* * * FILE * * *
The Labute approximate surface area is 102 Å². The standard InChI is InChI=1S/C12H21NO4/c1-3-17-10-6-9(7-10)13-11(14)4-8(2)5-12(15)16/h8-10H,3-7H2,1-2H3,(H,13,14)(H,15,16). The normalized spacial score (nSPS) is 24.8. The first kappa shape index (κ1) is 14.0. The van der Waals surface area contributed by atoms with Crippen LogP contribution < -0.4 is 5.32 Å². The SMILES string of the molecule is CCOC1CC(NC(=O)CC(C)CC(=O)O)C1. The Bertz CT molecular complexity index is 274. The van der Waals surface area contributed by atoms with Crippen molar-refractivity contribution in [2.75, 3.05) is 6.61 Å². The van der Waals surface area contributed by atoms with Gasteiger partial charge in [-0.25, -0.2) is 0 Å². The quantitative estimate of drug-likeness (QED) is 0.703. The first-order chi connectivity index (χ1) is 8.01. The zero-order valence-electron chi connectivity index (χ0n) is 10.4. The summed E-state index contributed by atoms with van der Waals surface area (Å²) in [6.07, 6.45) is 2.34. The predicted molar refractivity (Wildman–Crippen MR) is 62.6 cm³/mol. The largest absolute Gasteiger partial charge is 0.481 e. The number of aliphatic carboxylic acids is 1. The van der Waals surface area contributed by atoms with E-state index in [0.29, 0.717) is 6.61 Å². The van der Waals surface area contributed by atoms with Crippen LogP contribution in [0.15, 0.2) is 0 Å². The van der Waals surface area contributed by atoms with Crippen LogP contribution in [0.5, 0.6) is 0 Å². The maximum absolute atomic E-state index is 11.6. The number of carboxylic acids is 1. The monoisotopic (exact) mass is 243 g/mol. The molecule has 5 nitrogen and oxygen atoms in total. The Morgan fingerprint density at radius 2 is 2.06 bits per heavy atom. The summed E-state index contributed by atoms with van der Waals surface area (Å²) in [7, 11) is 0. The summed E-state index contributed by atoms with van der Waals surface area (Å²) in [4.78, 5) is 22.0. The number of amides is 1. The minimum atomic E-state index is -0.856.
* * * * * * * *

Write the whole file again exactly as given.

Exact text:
The Labute approximate surface area is 102 Å². The standard InChI is InChI=1S/C12H21NO4/c1-3-17-10-6-9(7-10)13-11(14)4-8(2)5-12(15)16/h8-10H,3-7H2,1-2H3,(H,13,14)(H,15,16). The normalized spacial score (nSPS) is 24.8. The first kappa shape index (κ1) is 14.0. The van der Waals surface area contributed by atoms with Crippen LogP contribution < -0.4 is 5.32 Å². The SMILES string of the molecule is CCOC1CC(NC(=O)CC(C)CC(=O)O)C1. The Bertz CT molecular complexity index is 274. The van der Waals surface area contributed by atoms with Crippen molar-refractivity contribution in [2.75, 3.05) is 6.61 Å². The van der Waals surface area contributed by atoms with Gasteiger partial charge in [-0.25, -0.2) is 0 Å². The quantitative estimate of drug-likeness (QED) is 0.703. The first-order chi connectivity index (χ1) is 8.01. The zero-order valence-electron chi connectivity index (χ0n) is 10.4. The summed E-state index contributed by atoms with van der Waals surface area (Å²) in [6.07, 6.45) is 2.34. The predicted molar refractivity (Wildman–Crippen MR) is 62.6 cm³/mol. The largest absolute Gasteiger partial charge is 0.481 e. The number of aliphatic carboxylic acids is 1. The van der Waals surface area contributed by atoms with E-state index in [0.29, 0.717) is 6.61 Å². The van der Waals surface area contributed by atoms with Crippen LogP contribution in [0.15, 0.2) is 0 Å². The van der Waals surface area contributed by atoms with Crippen LogP contribution in [0.5, 0.6) is 0 Å². The maximum absolute atomic E-state index is 11.6. The number of carboxylic acids is 1. The monoisotopic (exact) mass is 243 g/mol. The molecule has 5 nitrogen and oxygen atoms in total. The Morgan fingerprint density at radius 2 is 2.06 bits per heavy atom. The summed E-state index contributed by atoms with van der Waals surface area (Å²) in [7, 11) is 0. The summed E-state index contributed by atoms with van der Waals surface area (Å²) in [4.78, 5) is 22.0. The number of amides is 1. The minimum atomic E-state index is -0.856.